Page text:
“This bill stood for the simple notion that landlords should not be able to evict tenants without cause,” he said. “Our communities are being uprooted by the housing crisis. This anti-displacement policy would have kept Coloradans housed.”

House Bill 1209, studying a single-payer health care system

The University of Colorado School of Public Health would have been charged with studying the possibility of implementing a single-payer health care system in the state and how it would affect health care facilities, insurance carriers and different socioeconomic and racial groups. 

A report, drafted with the help of a board that would have been appointed in part by legislative leadership and the governor, would have been due to the General Assembly by Oct. 1, 2024. The report would have been based on model legislation selected for analysis by the School of Public Health.

The measure, which ran out of time in the Senate after passing the House, would have cost the state about $300,000. 

The lead sponsors of the bill were all Democrats: Reps. Andrew Boesenecker and Karen McCormick and Sen. Sonya Jaquez Lewis.

“We ran out of time,” Jaquez Lewis said. She blamed the death of the measure on GOP filibustering of other legislation in the final days of the lawmaking term.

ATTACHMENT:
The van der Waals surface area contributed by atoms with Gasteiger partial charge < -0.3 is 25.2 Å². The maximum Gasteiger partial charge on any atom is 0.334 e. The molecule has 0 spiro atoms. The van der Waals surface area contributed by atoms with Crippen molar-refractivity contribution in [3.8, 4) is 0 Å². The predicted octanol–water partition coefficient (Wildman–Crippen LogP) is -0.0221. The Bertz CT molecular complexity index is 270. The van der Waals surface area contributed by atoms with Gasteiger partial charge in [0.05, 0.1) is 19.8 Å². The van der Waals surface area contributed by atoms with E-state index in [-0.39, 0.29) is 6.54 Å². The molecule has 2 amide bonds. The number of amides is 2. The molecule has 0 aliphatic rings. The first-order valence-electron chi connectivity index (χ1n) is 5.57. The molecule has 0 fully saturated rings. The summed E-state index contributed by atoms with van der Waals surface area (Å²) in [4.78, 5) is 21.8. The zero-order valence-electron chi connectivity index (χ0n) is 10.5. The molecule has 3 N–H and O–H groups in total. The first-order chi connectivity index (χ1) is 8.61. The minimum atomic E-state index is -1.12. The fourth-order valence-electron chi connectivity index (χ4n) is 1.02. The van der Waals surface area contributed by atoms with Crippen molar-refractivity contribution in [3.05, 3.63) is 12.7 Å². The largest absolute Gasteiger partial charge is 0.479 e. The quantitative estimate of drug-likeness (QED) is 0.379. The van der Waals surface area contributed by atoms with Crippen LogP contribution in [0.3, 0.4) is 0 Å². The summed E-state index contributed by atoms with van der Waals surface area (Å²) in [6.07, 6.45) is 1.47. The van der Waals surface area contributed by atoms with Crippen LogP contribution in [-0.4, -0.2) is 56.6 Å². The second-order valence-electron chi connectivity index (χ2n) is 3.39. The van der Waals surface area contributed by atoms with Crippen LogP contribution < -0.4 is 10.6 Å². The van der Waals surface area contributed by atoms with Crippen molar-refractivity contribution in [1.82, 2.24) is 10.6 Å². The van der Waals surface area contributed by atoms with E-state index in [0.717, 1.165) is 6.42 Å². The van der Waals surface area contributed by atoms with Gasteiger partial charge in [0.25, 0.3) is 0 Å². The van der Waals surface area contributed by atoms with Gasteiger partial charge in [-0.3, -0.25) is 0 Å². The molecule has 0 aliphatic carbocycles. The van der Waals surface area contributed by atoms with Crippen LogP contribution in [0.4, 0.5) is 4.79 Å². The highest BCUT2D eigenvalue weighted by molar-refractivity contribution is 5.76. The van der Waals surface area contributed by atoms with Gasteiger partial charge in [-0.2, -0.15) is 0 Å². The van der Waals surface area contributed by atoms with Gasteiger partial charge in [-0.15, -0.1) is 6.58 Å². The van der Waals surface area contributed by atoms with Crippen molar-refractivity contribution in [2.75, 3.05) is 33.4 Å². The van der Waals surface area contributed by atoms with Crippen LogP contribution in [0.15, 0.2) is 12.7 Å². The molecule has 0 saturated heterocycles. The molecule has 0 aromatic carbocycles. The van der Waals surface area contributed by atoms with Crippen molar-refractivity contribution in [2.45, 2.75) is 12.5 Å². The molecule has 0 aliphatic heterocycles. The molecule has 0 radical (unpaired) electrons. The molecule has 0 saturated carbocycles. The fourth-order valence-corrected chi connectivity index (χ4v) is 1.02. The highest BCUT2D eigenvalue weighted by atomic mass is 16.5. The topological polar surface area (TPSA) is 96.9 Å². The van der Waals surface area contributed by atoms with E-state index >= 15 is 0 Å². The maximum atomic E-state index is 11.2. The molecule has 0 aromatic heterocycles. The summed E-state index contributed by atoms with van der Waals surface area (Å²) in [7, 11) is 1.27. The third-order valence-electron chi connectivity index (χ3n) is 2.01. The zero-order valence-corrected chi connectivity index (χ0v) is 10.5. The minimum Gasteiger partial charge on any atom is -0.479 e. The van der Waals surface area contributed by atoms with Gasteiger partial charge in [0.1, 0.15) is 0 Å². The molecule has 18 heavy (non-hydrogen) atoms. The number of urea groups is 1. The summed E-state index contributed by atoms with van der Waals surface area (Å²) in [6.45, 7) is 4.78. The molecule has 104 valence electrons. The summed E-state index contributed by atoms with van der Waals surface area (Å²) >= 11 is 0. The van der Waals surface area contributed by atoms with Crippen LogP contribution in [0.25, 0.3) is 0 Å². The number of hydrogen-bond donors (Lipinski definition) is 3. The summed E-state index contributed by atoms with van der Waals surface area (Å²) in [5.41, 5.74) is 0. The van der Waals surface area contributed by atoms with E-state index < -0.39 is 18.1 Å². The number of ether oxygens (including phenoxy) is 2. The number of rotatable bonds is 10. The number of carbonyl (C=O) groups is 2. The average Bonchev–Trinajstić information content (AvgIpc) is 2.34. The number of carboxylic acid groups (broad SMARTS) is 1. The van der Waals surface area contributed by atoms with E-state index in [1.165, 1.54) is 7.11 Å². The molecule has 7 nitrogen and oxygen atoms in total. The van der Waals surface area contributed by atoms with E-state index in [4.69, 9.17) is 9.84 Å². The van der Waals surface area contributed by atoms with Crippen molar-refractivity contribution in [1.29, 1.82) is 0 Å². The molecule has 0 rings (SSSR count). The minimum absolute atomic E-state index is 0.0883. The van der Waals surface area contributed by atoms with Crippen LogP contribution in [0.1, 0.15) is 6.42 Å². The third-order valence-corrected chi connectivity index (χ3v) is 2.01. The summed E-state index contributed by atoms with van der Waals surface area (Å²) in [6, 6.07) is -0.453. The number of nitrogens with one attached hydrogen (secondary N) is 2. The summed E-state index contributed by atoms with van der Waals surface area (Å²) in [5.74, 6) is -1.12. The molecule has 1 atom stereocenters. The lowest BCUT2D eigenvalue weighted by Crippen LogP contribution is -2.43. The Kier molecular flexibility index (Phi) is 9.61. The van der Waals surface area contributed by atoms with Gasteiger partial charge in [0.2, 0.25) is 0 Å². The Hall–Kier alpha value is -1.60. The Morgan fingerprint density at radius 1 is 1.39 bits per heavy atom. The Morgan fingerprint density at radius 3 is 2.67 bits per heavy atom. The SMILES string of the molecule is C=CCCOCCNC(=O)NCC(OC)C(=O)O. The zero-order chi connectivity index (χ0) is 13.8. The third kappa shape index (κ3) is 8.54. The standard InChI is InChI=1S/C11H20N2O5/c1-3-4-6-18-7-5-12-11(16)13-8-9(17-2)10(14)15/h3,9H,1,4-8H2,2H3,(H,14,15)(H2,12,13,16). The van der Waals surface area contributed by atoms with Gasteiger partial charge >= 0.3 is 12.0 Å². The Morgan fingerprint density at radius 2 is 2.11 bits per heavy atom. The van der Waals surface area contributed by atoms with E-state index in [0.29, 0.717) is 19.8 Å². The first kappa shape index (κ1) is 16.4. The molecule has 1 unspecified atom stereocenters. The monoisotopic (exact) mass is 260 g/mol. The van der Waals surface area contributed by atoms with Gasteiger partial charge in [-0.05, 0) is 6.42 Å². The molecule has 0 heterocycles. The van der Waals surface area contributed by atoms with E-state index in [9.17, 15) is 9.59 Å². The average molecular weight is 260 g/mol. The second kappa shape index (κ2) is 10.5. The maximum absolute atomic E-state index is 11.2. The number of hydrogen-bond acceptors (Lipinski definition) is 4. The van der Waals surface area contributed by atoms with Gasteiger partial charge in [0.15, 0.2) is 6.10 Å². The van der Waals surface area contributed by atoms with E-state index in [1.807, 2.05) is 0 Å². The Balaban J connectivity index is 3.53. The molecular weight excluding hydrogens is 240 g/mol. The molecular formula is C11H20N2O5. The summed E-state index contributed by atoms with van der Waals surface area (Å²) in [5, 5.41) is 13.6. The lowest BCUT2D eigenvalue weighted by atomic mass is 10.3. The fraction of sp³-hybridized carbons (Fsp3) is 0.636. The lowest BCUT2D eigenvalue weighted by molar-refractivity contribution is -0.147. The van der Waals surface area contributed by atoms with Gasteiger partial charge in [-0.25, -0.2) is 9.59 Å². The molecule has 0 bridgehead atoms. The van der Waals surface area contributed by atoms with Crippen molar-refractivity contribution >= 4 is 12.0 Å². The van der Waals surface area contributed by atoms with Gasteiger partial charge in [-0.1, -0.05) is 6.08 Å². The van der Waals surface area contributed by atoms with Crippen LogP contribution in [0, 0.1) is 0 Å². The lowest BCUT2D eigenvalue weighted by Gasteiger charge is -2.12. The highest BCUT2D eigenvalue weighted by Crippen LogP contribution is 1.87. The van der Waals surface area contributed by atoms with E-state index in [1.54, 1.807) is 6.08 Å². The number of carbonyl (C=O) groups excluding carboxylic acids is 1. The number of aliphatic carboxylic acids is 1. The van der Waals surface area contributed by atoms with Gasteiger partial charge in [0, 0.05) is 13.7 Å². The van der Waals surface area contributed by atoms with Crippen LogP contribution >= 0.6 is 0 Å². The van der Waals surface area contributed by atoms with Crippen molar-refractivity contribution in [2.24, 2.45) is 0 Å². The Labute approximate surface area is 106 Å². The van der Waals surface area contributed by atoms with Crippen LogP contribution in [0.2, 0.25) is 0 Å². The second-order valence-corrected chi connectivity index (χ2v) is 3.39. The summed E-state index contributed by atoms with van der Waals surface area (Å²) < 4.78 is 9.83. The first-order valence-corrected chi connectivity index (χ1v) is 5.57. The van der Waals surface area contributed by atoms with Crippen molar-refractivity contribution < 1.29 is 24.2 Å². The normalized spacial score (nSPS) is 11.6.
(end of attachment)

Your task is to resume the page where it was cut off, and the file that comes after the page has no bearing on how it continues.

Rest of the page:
An elementary classroom at Skyline Academy on April 21, 2023, in Denver. (Olivia Sun, The Colorado Sun via Report for America)

Senate Bill 61, eliminating state standardized assessments in social studies

Elementary and middle schoolers would have stopped taking state standardized assessments in social studies starting next year under this bill. The measure was brought by a group of Democrats who wanted to spare Colorado teachers and students the time and stress of testing and save the state more than $1 million each year. 

The measure passed the Senate but then died in the House after it was laid over until Tuesday, which is after the lawmaking term ends.

The lead sponsors of the bill were all Democrats: Sens. Chris Kolker and Janice Marchman and Reps. Cathy Kipp and Meghan Lukens. A spokesman for the House Democratic caucus said the bill was purposefully laid over until after the end of the session — effectively killing it — and that the chamber didn’t run out of time to debate it.  

“I’m disappointed that we did the work early in the session and that it was mischaracterized, in my opinion,” Kolker said. “The messaging on that did not get through. The arguments made that ‘if it’s not tested it’s not taught’ are absolutely untrue.”

Kolker said he and Marchman will discuss whether to pursue the legislation again in 2024. 

Marchman said “we will not be running this again until we have a new governor.” She said Gov. Jared Polis “opposed this from the beginning.” 

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Elliott Wenzler

Elliott Wenzler is a reporter for the Colorado Sun, covering local politics, the state legislature and other topics. She also assists with The Unaffiliated newsletter. Previously, she was a community reporter in Douglas County for Colorado Community Media. She has won awards for her...

Jesse Paul

The Colorado Sun — jesse@coloradosun.com Desk: 720-432-2229 Jesse Paul is a political reporter and editor at The Colorado Sun, covering the state legislature, Congress and local politics. He is...